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The United States of America: A History
Book 4: Chapter XIV - Reunited America


LONG ago thoughtful men had foreseen that a permanent union between slave communities and free communities was impossible. Wise Americans knew that their country could not continue "half slave and half free." Slavery was a fountain out of which strife flowed perpetual. There was an incessant conflict of interests. There was a still more formidable conflict of feeling. The North was humiliated by the censure which she had to share with her erring sisters. The South was imbittered by the knowledge that the Christian world abhorred her most cherished institution. The Southern character became ever more fierce, domineering, unreasoning. Some vast change was known to be near. Slavery must cease in the South, or extend itself into the North. There was no resting-place for the country between that universal liberty which was established in the North, and the favourite doctrine of the South that the capitalist should own the labourer.

The South appealed to the sword, and the decision was against her. She frankly and wisely accepted it. She acknowledged that the labouring-man was now finally proved to he no article of merchandise, but a free and responsible citizen. That acknowledgment closed the era of strife between North and South. There was no longer anything to strive about. There was no longer North or South, in the old hostile sense, but a united nation, with interests and sympathies rapidly becoming identical. It has been foretold that America will yet break ill) into several nations. What developments may await America in future ages we do not know. But we do know that the only circumstance which threatened disruption among the sisterhood of States has been removed, and that the national existence of America rests upon foundations at least as assured as those which support any nation in the world.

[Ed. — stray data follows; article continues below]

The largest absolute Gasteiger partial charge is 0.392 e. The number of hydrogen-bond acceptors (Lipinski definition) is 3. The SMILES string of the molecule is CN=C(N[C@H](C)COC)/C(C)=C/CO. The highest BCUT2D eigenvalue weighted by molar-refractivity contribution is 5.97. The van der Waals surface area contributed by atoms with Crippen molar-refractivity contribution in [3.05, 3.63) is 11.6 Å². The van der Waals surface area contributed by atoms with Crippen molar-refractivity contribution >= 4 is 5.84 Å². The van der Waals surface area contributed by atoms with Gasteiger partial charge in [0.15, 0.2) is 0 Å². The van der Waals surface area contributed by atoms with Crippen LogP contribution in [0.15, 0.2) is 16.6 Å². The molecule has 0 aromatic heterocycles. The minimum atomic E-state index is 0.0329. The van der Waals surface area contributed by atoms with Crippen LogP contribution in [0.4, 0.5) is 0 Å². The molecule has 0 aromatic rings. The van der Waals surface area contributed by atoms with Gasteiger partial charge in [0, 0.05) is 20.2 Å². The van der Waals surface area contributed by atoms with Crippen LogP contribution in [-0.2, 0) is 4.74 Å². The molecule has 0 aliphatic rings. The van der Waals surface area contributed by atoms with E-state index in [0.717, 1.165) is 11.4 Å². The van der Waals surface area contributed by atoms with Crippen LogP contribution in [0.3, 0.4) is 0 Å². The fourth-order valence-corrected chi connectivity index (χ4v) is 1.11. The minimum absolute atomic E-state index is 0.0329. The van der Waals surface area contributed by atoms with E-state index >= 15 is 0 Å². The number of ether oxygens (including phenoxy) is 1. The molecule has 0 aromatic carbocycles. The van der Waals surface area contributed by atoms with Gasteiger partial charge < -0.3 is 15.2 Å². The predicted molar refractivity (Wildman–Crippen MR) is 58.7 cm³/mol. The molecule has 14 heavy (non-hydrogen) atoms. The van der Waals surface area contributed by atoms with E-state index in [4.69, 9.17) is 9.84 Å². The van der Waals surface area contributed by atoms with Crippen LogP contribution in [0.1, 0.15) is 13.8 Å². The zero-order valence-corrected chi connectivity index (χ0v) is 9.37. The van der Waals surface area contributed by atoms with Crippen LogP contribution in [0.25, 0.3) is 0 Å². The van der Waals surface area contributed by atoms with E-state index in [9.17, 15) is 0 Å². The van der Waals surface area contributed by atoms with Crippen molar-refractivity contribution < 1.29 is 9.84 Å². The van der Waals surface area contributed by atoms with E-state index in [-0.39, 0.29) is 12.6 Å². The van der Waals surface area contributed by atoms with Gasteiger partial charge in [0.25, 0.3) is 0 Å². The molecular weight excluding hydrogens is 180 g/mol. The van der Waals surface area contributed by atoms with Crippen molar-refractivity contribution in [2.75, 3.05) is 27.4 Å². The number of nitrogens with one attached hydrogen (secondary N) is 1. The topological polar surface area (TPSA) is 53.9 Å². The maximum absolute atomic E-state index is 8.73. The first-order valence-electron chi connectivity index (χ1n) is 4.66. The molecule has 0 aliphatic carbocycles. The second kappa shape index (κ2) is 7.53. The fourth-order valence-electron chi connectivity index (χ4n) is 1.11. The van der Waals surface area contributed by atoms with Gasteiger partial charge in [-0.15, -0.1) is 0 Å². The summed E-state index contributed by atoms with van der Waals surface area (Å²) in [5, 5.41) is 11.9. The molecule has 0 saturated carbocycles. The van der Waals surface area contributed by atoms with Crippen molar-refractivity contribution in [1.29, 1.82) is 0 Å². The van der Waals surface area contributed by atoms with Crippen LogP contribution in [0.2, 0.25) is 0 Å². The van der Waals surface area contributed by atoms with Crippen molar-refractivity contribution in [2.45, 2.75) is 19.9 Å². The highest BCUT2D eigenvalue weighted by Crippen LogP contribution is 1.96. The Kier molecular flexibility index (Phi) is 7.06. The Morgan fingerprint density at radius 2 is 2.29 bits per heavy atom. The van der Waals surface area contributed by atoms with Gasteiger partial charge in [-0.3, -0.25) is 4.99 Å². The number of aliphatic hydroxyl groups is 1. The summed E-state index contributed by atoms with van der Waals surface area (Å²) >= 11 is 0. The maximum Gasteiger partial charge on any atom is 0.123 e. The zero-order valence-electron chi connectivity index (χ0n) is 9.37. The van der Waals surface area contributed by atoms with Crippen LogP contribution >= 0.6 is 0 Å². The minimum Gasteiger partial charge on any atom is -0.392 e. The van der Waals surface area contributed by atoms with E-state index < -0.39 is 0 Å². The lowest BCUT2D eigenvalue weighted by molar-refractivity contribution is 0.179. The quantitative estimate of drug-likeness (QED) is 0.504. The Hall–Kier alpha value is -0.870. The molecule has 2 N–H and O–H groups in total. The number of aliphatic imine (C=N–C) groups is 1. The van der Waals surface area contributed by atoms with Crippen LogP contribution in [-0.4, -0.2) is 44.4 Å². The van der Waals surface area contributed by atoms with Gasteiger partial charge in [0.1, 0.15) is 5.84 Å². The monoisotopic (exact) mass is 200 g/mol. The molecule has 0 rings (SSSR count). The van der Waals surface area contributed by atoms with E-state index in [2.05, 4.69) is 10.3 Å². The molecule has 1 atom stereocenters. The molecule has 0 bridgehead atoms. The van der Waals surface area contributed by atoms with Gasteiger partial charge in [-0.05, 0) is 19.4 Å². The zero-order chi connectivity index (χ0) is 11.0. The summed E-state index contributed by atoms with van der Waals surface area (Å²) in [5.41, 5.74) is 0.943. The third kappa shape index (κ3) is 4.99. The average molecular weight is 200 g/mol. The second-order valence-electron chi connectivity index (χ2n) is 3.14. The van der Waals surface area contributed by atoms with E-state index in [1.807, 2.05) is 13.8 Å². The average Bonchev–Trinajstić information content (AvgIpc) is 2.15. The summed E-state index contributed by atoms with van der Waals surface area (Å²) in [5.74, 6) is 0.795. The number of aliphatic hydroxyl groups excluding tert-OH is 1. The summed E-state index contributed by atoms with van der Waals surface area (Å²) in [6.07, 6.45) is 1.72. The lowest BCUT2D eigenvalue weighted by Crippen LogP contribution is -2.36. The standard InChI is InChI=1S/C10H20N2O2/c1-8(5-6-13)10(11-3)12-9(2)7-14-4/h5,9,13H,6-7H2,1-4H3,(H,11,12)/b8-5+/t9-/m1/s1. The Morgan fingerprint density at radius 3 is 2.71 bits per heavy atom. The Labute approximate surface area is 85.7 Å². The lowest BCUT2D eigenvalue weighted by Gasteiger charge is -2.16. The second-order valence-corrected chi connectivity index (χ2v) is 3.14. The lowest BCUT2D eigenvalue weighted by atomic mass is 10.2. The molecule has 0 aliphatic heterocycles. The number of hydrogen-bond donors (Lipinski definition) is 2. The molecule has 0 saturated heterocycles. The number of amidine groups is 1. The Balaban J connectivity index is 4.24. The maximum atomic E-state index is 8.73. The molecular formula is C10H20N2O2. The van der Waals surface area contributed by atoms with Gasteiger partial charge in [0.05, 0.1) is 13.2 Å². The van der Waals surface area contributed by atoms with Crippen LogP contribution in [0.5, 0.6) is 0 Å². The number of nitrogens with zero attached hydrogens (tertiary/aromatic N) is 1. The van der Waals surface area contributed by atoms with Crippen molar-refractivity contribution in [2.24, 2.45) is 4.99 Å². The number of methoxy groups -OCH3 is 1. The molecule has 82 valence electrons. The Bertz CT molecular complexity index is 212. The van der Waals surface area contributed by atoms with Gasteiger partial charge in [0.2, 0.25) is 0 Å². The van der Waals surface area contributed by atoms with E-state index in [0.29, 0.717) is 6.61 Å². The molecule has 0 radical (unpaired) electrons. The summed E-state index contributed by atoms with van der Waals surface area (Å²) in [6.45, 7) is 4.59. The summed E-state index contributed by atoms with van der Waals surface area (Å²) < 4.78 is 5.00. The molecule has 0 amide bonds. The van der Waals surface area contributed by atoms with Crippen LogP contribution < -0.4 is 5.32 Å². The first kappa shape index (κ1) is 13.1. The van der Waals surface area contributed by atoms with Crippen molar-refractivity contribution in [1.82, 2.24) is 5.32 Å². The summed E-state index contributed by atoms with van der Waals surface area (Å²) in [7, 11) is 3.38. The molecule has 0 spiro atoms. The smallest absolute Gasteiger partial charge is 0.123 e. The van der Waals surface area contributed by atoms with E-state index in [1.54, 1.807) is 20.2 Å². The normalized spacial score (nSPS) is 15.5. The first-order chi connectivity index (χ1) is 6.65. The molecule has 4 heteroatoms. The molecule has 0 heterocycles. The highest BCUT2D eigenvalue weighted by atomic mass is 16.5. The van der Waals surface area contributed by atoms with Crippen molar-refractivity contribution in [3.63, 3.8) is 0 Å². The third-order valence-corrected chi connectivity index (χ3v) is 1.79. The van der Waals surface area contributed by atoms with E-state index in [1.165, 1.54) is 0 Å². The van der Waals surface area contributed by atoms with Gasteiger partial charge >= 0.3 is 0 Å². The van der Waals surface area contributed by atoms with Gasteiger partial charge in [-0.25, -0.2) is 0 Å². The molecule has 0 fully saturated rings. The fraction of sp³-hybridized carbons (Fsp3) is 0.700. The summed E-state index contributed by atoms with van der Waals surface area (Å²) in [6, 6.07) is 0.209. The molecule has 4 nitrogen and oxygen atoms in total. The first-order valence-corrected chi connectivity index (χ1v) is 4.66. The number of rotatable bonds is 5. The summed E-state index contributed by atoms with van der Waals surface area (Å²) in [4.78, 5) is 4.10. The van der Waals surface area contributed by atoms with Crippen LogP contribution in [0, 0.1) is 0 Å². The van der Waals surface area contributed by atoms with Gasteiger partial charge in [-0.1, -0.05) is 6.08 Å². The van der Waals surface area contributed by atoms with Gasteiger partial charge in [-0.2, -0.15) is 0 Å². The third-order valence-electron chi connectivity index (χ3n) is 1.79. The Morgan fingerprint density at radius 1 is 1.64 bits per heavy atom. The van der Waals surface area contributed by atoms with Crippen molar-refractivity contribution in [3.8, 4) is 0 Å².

The fall of slavery relieved America from the chief hindrance to her progress, and the country resumed her career of peaceful industry. The ten years which followed Mr. Lincoln's first election witnessed great changes. The population of thirty-one millions had grown to forty millions, and was increasing at the rate of a million annually. From all European countries the enterprising and the needy flocked into the Eastern States. Asia was sending her thousands to the West—the first drops of an ample shower—beneficial alike to her that gives and her that takes. Every year three hundred and fifty thousand emigrants sought a home in the Great Republic. The annual earnings of the people were estimated at two thousand millions sterling. There were forty-eight thousand miles of railroad in operation, and twenty thousand miles in course of formation. The iron highway stretched across the continent, and men travelled now in five or six days from New York to San Francisco. Notwithstanding the enormous waste of the war, the wealth of the people had nearly doubled. And yet the great mass of the rich lands which America possessed lay unused. Of nearly two thousand millions of acres only five hundred millions had been even surveyed. In the vast residue—yet useless to man—the Great Father had made inexhaustible provision for the wants of his children.

Although slavery had fallen, many evils remained to vex the American people. The debt incurred in putting down the rebellion was large, and taxation was oppressive. The paper money in which commerce was conducted was of fluctuating and uncertain value. Worst of all, there were selfish and unwise laws enacted with the view of raising the prices of articles which were largely used by the people, in order that the men who made these articles might become rich. Under these laws American trade languished and the people suffered. Everything became unnaturally dear. America could no longer build ships; she could no longer compete in foreign markets with countries whose policy was more enlightened than hers.

America has still something to learn from the riper experience and more patient thinking of England. But it has been her privilege to teach to England and the world one of the grandest of lessons. She has asserted the political rights of the masses. She has proved to us that it is safe and wise to trust the people. She has taught that the government of the people should be for the people and by the people.

Let our last word here be a thankful acknowledgment of the inestimable service which she has thus rendered to markind.


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